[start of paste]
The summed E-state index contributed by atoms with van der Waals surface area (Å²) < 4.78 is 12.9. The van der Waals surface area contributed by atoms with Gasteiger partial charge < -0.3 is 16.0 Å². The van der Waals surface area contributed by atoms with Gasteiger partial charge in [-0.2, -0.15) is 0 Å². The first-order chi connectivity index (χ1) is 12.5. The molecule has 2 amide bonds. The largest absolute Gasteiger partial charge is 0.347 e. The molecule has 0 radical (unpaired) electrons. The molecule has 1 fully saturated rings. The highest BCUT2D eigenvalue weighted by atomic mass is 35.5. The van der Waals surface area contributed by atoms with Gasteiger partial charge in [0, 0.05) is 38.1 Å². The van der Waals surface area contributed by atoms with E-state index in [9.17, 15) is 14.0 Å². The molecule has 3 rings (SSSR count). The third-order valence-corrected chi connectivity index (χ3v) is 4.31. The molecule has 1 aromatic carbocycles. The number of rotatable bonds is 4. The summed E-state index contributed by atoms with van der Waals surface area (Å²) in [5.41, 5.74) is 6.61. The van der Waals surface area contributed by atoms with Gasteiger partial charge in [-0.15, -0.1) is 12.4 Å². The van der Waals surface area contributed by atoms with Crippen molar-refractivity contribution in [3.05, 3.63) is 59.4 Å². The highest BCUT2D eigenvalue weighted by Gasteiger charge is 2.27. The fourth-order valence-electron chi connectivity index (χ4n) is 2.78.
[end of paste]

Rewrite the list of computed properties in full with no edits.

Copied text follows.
The summed E-state index contributed by atoms with van der Waals surface area (Å²) < 4.78 is 12.9. The van der Waals surface area contributed by atoms with Gasteiger partial charge < -0.3 is 16.0 Å². The van der Waals surface area contributed by atoms with Gasteiger partial charge in [-0.2, -0.15) is 0 Å². The first-order chi connectivity index (χ1) is 12.5. The molecule has 2 amide bonds. The largest absolute Gasteiger partial charge is 0.347 e. The molecule has 0 radical (unpaired) electrons. The molecule has 1 fully saturated rings. The highest BCUT2D eigenvalue weighted by atomic mass is 35.5. The van der Waals surface area contributed by atoms with Gasteiger partial charge in [0, 0.05) is 38.1 Å². The van der Waals surface area contributed by atoms with E-state index in [9.17, 15) is 14.0 Å². The molecule has 3 rings (SSSR count). The third-order valence-corrected chi connectivity index (χ3v) is 4.31. The molecule has 1 aromatic carbocycles. The number of rotatable bonds is 4. The summed E-state index contributed by atoms with van der Waals surface area (Å²) in [5.41, 5.74) is 6.61. The van der Waals surface area contributed by atoms with Gasteiger partial charge in [-0.15, -0.1) is 12.4 Å². The van der Waals surface area contributed by atoms with Crippen molar-refractivity contribution in [3.05, 3.63) is 59.4 Å². The highest BCUT2D eigenvalue weighted by Gasteiger charge is 2.27. The fourth-order valence-electron chi connectivity index (χ4n) is 2.78.